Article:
by Brent Whitehead, OMSII
The hip joint is classified as a ball and socket joint, with the head of the femur (long bone of the thigh) being the ball and the acetabulum (indentation on the pelvis) being the socket. Normal movement of the hip joint is allowed through smooth gliding of the articular cartilage on the ball and socket as they move in coordination with each other. Generally speaking, “normal” anatomy leads to “normal” motion at the joint in question, using this as guide it is easy to see how hip impingement can occur if this normal anatomical motion is impeded caused by an anatomical deformity. Some of these include:femoral head or neck deformity or a hip socket deformity. The abnormal motion the joint is put through can cause uneven wearing of the joints cartilage, which in turn can lead to further damage of the hip. This damage may involve the labrum of the hip (acetabular labrum). Much like the labrum of the shoulder (glenoid labrum), the acetabular labrum is a cartilaginous ring around the rim of the hip socket that provides the joint with additional stability. The symptoms of a labral tear may mimic or even exacerbate the symptoms hip impingement.
Most patients complain of associated pain in the groin with prolonged movement or sitting, pain in the buttock, lower back, or along the lateral portion of the thigh. Other symptoms include stiffness or inability to achieve high levels of hip flexion, and occasionally painful popping or clicking in the front of the hip.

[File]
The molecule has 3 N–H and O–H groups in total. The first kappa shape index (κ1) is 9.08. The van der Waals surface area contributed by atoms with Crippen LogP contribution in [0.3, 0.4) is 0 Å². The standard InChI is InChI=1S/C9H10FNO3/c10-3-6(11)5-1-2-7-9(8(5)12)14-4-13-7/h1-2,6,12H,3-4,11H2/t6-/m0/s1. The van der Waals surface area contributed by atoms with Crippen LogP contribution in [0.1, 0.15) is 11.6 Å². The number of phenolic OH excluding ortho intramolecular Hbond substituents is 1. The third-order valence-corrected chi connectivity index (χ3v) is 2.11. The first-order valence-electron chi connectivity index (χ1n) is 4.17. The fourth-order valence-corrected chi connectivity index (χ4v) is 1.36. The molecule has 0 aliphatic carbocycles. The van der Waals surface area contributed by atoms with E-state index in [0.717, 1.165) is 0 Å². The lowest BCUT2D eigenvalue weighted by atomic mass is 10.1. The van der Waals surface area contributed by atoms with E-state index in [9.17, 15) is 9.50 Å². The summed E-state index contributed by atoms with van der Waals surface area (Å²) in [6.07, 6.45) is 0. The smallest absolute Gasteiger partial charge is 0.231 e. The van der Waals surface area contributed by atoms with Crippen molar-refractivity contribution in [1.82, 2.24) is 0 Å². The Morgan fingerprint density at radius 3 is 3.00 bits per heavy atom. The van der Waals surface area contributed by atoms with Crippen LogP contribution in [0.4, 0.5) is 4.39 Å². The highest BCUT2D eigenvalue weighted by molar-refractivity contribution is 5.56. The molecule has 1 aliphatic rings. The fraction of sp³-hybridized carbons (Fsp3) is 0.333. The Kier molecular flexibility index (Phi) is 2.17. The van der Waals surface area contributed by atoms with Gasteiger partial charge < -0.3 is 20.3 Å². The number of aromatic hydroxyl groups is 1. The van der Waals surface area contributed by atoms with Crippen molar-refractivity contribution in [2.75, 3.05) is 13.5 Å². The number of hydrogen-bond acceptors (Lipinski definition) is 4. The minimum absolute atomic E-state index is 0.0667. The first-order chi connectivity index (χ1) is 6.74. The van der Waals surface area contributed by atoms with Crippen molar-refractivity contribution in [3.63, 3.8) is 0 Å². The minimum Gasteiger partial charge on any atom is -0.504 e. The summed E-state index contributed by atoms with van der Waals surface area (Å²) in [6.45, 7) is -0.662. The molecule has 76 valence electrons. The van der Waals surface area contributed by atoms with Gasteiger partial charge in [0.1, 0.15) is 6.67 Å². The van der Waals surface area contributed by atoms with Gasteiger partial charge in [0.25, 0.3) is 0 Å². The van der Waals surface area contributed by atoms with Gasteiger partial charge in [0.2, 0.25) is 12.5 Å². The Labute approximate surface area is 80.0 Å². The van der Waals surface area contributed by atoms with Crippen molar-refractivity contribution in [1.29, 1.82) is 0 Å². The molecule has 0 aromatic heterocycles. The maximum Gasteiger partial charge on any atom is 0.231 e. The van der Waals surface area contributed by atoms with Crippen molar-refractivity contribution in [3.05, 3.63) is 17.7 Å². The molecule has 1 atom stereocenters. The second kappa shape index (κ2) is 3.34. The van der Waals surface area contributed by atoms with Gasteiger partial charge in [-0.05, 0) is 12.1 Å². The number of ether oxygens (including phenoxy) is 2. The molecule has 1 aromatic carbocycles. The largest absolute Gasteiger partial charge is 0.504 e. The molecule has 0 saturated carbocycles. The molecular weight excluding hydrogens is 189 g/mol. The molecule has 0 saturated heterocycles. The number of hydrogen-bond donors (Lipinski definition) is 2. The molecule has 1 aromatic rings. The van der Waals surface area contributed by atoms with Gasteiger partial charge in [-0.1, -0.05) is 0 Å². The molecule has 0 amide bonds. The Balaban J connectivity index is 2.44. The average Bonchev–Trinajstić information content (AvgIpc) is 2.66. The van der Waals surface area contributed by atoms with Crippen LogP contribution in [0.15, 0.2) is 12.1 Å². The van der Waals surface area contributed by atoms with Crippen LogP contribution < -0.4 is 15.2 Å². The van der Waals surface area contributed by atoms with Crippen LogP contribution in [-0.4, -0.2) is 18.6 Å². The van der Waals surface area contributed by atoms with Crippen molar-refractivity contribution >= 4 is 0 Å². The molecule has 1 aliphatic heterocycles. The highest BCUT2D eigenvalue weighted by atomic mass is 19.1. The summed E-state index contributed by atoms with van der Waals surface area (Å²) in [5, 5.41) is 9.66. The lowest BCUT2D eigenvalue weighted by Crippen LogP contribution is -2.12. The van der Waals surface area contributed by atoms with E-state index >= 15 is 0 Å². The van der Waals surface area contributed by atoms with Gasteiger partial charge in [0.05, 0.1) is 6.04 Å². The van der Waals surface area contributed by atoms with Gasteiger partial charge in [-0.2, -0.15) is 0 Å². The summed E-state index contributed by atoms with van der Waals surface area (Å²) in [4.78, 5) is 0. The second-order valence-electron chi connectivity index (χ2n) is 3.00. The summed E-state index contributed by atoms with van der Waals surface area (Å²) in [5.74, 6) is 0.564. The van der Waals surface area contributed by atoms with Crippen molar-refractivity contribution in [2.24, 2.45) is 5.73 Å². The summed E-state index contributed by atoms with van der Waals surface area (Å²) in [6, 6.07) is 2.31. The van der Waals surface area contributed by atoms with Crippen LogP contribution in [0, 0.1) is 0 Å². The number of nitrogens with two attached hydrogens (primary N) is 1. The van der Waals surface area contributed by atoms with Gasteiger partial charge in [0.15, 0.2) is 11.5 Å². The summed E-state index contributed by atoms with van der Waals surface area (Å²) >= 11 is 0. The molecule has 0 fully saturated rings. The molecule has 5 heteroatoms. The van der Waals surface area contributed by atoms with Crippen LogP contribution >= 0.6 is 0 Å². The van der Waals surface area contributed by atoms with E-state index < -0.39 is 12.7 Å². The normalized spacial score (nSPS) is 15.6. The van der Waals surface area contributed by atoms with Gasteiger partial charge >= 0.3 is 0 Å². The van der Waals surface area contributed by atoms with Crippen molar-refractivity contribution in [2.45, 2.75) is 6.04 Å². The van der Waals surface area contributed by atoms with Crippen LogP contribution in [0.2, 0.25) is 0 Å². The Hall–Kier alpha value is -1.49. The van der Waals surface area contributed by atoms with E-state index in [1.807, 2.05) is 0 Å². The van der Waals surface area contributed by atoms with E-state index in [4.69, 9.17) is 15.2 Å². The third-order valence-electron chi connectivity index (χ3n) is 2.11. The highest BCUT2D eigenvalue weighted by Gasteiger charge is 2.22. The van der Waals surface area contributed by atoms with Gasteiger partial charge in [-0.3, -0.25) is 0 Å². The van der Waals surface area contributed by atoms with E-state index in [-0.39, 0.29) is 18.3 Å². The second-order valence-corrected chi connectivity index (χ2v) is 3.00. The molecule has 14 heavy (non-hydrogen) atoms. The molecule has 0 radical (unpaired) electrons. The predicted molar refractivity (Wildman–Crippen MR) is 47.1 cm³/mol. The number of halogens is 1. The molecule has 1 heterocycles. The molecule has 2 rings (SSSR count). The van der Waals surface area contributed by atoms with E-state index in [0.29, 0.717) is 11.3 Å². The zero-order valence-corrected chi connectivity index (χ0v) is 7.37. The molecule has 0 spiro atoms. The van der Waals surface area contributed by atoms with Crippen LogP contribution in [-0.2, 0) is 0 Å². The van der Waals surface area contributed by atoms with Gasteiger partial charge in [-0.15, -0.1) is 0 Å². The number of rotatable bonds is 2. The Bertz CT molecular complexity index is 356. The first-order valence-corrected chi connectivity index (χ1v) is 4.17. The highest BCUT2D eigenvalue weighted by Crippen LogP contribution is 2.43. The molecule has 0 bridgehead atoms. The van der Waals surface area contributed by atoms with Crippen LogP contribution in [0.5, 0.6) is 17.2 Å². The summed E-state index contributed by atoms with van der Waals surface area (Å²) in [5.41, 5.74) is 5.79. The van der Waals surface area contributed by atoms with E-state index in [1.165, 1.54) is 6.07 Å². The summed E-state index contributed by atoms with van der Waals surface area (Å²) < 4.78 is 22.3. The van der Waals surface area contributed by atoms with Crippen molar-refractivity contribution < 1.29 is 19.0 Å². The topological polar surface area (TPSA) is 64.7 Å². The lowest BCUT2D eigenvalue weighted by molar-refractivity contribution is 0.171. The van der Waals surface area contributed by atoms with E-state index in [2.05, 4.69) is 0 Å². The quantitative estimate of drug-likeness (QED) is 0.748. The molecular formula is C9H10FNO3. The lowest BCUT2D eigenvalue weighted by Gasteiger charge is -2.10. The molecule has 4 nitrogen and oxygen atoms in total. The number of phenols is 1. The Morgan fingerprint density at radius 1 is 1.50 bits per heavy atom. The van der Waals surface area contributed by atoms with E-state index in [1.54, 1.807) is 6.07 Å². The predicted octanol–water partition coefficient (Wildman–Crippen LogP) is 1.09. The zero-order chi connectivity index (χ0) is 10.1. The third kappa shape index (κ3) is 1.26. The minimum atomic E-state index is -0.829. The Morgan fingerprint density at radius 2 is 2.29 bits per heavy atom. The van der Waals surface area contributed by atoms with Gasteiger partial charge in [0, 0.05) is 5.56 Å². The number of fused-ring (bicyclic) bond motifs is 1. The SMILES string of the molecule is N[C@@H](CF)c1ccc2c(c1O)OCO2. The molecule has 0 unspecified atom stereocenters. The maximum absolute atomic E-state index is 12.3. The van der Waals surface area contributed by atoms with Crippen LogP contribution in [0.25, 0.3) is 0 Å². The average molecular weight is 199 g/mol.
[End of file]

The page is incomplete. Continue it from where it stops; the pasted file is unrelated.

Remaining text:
There are two generally accepted forms of impingement at the hip joint.
- The first, a CAM IMPINGEMENT: this is where the head of the femur (“ball” of the ball and socket) is not perfectly round and results in an abnormal articulation of the joint leading to accelerated damage to the articular cartilage.
- The other form is the PINCER DEFORMITY, as the name suggests, the head of the femur is “pinched” by the acetabulum. In this case, the socket covers too much of the ball which leads to banging of the ball into the rim of the socket during higher degrees of hip flexion and extension.
These two deformities can occur concomitantly, which is known as combined impingement.
The diagnosis of hip impingement is typically made after a thorough history and physical exam is performed. If your doctor is concerned that you have hip impingement, X-Ray images of the hip will be obtained to assess the general bony structures of the hip and their relationship to each other. Possible further analysis via magnetic resonance imaging (MRI) or computed tomography (CT scan) may be needed to better evaluate the bones, muscles, articular cartilage and labrum in more detail.
Your physician may suggest a myriad of treatment options to tackle your symptoms. As a first line treatment, rest, anti-inflammatory treatment, and physical therapy are normally used as a conservative options before moving onto more aggressive treatments, such as joint injections and surgical intervention; however, if left untreated hip impingement can lead to early onset osteoarthritis.
If you are experiencing any of these symptoms, consult one of our orthopedic hip specialists today! OrthoNeuro has 3 orthopedic surgeons who treat hip conditions.